The Young Rebel (1975)
Reviewed by: STSH on 2014-05-11
Summary: Sledgehammer melodrama
The billing for The Young Rebel tells you straight away just who will want to watch the movie. Starring David Chiang with guest star Ti Lung, then the main supports, then the minor actors. That is, TYR is a David Chiang vehicle where Ti Lung pops in and out at intervals.

David’s cheesy grin or worried brow is rarely off the screen for more than a minute, and the focus is firmly on him most of the time. As Xiang, he plays a troubled and very angry young man, whose destructive rages and burning hatreds lead him along the twin paths of moral decline and wordly riches. While TYR is primarily a crime melodrama, there is of course plenty of fu fighting, mainly in the second half.

Given that this is Shaw Brothers, there are good production values, the support cast is uniformly excellent (even though everyone wildly overacts), and the fu fights are choreographed well. There are a few letdowns, including one which is puzzling. In the first half, before David’s character learns fu, the fight scenes are amateurish and sloppy. Nearly all the punches are obviously pulled, and there are no attempts to hide this. But from the moment Ti Lung polishes off the thugs, the choreography switches to professional standard. Strange. Perhaps they were cranking out movies to a tight schedule.

There are plenty of first-rate fu fighters in TYR, though most are necessarily consigned to minor roles and extras. They can’t get in David’s way too much ! Lee Hoi Sang stands out as the Korean, showing off his impressive biceps and powerful moves. Dear old Simon Yuen doesn’t really fight, but his presence as Sifu is solid and authoritative.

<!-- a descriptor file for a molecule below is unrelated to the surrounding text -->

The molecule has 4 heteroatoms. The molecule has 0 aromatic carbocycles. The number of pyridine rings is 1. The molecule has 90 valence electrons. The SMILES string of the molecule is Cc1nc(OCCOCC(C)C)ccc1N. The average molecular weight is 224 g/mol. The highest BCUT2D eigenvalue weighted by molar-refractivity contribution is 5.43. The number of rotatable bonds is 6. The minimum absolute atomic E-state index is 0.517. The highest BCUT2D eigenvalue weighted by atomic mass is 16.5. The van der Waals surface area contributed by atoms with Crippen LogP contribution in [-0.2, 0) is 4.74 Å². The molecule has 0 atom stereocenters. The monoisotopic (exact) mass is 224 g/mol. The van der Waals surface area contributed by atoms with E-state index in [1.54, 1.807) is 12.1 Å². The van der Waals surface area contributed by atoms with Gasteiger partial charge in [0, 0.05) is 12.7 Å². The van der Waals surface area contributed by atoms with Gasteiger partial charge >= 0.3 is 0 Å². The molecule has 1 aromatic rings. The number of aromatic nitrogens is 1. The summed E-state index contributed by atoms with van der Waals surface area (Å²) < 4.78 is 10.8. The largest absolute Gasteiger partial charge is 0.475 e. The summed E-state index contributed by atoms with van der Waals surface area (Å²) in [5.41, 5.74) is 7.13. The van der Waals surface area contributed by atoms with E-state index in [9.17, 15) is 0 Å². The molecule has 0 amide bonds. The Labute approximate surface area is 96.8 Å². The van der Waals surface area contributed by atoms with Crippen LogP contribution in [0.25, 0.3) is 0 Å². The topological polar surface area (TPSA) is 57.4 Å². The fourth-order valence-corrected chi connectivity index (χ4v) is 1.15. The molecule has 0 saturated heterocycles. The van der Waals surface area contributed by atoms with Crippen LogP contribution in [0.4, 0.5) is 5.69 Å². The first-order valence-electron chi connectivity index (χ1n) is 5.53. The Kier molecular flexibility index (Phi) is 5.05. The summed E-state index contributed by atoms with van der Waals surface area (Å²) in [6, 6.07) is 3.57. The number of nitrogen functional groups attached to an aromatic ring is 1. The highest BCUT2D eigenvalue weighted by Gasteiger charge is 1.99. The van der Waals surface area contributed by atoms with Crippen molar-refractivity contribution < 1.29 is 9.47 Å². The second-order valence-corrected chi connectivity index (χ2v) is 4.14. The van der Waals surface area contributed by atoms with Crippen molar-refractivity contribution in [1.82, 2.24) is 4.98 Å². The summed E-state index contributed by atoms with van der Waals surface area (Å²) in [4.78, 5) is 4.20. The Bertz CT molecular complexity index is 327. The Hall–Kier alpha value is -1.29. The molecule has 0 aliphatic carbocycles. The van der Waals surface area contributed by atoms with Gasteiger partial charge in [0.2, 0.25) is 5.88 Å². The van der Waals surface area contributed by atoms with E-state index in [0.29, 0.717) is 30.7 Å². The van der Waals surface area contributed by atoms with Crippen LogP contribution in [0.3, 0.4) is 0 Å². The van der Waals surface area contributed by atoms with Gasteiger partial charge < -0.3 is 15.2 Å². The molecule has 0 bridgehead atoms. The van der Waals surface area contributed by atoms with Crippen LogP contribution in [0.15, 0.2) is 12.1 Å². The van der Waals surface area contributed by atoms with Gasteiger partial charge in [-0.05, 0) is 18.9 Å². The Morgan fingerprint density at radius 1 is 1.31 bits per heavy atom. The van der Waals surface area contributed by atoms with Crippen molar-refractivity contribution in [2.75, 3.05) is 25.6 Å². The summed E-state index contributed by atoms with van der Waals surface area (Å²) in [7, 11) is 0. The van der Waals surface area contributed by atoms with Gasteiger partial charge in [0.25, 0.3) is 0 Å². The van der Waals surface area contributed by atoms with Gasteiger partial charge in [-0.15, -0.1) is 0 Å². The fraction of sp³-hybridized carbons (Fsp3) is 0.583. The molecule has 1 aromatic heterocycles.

The wild overacting must be down to Ti Lung as director. Not that actors in fu films are ever expected to show much restraint, but Ti clearly wanted no doubt about what any of the characters felt. The shock felt by Xiang’s mother as she progressively finds out about his life of crime is always accompanied by the camera zooming in on her face, and usually more than once at a time. The villainous gang bosses are given plenty of time for loud and evil cackling laughter. Eyeballs regularly leap from the sockets of gang members as their fellows meet a bloody end.

Against this background, the obligatory loud gwailo bully who bawls out Xiang and gets slapped looks almost restrained. Something else lacking restraint is the clothing. The awful loud colours on shirts and trousers remind those of a certain age just how fortunate we are that the 70s are dead and gone. Ugh. Better is the choice of background music. Breathe, from Pink Floyd’s classic Dark Side Of The Moon, is sampled more than once, as it was so many times in HK films of the 70s.

There is even a hint of where Marty McFly’s dangerous skateboard stunt in Back To The Future may have came from. Many of Xiang’s bicycle deliveries seem to have been to Victoria Peak, and he takes every opportunity to grab onto the back of a truck for an easier ride.

Overall, above average entertainment with a fair serve of quality fu biffo.
Reviewer Score: 6